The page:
The Threat

Globalisation and advances in on-line commerce have been key to the success of many European businesses. The growth of the internet has enabled the UK in particular to tap into markets that were previously inaccessible, as a global leader in e-commerce. But as well as bringing new opportunities, this reliance on cyberspace also presents new challenges and risks.

The prospect of cyber-attacks on businesses in the UK has never been more potent. Based on the 2015 Information Security Breaches Survey Report by the Department for Department for Business, Innovation and Skills, 90% of large corporations and 74% of small businesses reported a cyber-breach in 2015. It has been estimated that the cost for the worst cyber-security breach estimated between £1.5m to £3.14m for large businesses and £75k to £310k for smaller ones.

Alongside international terrorism, the National Security Strategy categorised cyber-attacks as a Tier One threat to our national security and in recent months George Osborne raised the prospect that terror groups may launch deadly cyber-attacks on Europe.

A New Way Forward

Historically, the approach to cyber security amongst member states has varied considerably, with a patchwork of different legislative regimes. Those states with insufficient security measures diminished the EU’s overall protection and exposed it to attack.

Prompted by mounting concerns about online security issues, in July 2012 the European Commission launched a public consultation on a new strategy for network and information security. The results of this consultation were that 57% of respondents had experienced security problems in the previous year that had seriously impacted upon their activities.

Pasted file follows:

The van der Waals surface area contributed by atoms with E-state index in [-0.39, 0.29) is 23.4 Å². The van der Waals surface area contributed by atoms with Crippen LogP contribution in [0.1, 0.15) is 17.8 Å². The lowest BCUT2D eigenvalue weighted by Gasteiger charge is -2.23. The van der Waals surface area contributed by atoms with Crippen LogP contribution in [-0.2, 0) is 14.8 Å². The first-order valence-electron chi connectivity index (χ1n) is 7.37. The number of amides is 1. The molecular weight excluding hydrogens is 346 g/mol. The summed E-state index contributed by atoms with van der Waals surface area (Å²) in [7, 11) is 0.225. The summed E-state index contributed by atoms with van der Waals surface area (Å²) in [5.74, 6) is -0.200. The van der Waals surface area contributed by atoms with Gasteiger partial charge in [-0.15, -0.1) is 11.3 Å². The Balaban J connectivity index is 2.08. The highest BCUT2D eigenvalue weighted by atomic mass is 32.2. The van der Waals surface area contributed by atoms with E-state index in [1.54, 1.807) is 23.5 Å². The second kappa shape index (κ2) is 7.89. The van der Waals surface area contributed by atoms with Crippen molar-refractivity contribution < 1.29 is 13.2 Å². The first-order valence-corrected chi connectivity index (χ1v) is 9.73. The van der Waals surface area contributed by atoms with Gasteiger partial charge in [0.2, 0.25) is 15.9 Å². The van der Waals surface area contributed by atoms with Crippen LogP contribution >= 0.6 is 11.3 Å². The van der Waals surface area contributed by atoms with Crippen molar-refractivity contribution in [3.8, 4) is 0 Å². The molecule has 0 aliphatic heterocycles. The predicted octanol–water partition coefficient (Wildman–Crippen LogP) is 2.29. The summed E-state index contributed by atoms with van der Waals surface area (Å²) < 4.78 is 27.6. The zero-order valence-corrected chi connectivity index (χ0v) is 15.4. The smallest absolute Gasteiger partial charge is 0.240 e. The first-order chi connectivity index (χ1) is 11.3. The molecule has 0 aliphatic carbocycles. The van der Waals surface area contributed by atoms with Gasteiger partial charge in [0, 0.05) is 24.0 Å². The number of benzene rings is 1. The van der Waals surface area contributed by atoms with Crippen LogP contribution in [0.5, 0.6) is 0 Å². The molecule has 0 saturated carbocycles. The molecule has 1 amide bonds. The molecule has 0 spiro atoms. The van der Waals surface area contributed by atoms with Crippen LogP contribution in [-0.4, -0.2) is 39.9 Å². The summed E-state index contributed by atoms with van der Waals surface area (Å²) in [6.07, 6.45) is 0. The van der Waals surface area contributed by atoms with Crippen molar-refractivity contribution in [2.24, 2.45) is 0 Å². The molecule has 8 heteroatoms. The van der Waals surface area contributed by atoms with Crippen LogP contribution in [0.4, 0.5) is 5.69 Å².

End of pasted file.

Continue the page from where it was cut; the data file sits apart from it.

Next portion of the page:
As a result of these findings, on 7 February 2013 the Commission published a proposed new directive on cyber security, which would harmonise the way member states addressed information and network security. Alongside this directive, the European Commission published a Joint Communication setting out an EU cyber security strategy.

It was hoped that these measures would close any existing loopholes in the existing legislative framework of EU countries. At the same time, it demonstrates the Commission’s commitment to the issue of cyber security, both for its citizens and for businesses within and outside of the EU.

On 7 December 2015, negotiators of the European Parliament, the Council and the Commission  agreed on the first EU-wide legislation on cybersecurity. The text will now be formally approved by the European Parliament and the Council. After that it will be published in the EU Official Journal and will officially enter into force. Member States will have 21 months to implement this Directive into their national laws and 6 months more to identify operators of essential services.

In A New European Cyber Security Strategy – Part II, we will outline the key  provisions of this historic cyber-security legislation.

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